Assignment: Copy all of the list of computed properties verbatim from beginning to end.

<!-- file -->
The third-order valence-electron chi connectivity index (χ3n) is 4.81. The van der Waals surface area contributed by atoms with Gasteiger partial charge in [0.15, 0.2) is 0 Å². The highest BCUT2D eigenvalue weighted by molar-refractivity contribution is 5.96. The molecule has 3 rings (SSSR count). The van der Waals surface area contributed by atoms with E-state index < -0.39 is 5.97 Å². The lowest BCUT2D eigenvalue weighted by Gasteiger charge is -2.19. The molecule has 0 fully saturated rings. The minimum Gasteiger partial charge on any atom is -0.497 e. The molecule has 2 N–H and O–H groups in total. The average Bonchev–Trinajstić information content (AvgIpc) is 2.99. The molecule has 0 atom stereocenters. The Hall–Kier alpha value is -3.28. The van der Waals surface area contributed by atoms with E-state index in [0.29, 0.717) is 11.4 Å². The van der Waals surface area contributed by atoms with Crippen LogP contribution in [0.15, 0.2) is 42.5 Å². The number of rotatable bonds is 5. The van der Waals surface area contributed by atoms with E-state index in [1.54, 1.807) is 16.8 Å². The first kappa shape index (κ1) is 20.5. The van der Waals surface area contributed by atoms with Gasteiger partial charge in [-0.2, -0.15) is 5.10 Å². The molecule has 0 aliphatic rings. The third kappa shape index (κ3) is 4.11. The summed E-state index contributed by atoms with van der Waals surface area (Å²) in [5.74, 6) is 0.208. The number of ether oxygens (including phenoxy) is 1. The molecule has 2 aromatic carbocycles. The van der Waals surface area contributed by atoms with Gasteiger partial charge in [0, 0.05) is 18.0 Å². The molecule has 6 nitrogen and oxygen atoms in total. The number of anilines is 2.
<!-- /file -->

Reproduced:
The third-order valence-electron chi connectivity index (χ3n) is 4.81. The van der Waals surface area contributed by atoms with Gasteiger partial charge in [0.15, 0.2) is 0 Å². The highest BCUT2D eigenvalue weighted by molar-refractivity contribution is 5.96. The molecule has 3 rings (SSSR count). The van der Waals surface area contributed by atoms with E-state index < -0.39 is 5.97 Å². The lowest BCUT2D eigenvalue weighted by Gasteiger charge is -2.19. The molecule has 0 fully saturated rings. The minimum Gasteiger partial charge on any atom is -0.497 e. The molecule has 2 N–H and O–H groups in total. The average Bonchev–Trinajstić information content (AvgIpc) is 2.99. The molecule has 0 atom stereocenters. The Hall–Kier alpha value is -3.28. The van der Waals surface area contributed by atoms with E-state index in [0.29, 0.717) is 11.4 Å². The van der Waals surface area contributed by atoms with Crippen LogP contribution in [0.15, 0.2) is 42.5 Å². The number of rotatable bonds is 5. The van der Waals surface area contributed by atoms with E-state index in [1.54, 1.807) is 16.8 Å². The first kappa shape index (κ1) is 20.5. The van der Waals surface area contributed by atoms with Gasteiger partial charge in [-0.2, -0.15) is 5.10 Å². The molecule has 0 aliphatic rings. The third kappa shape index (κ3) is 4.11. The summed E-state index contributed by atoms with van der Waals surface area (Å²) in [5.74, 6) is 0.208. The number of ether oxygens (including phenoxy) is 1. The molecule has 2 aromatic carbocycles. The van der Waals surface area contributed by atoms with Gasteiger partial charge in [0, 0.05) is 18.0 Å². The molecule has 6 nitrogen and oxygen atoms in total. The number of anilines is 2.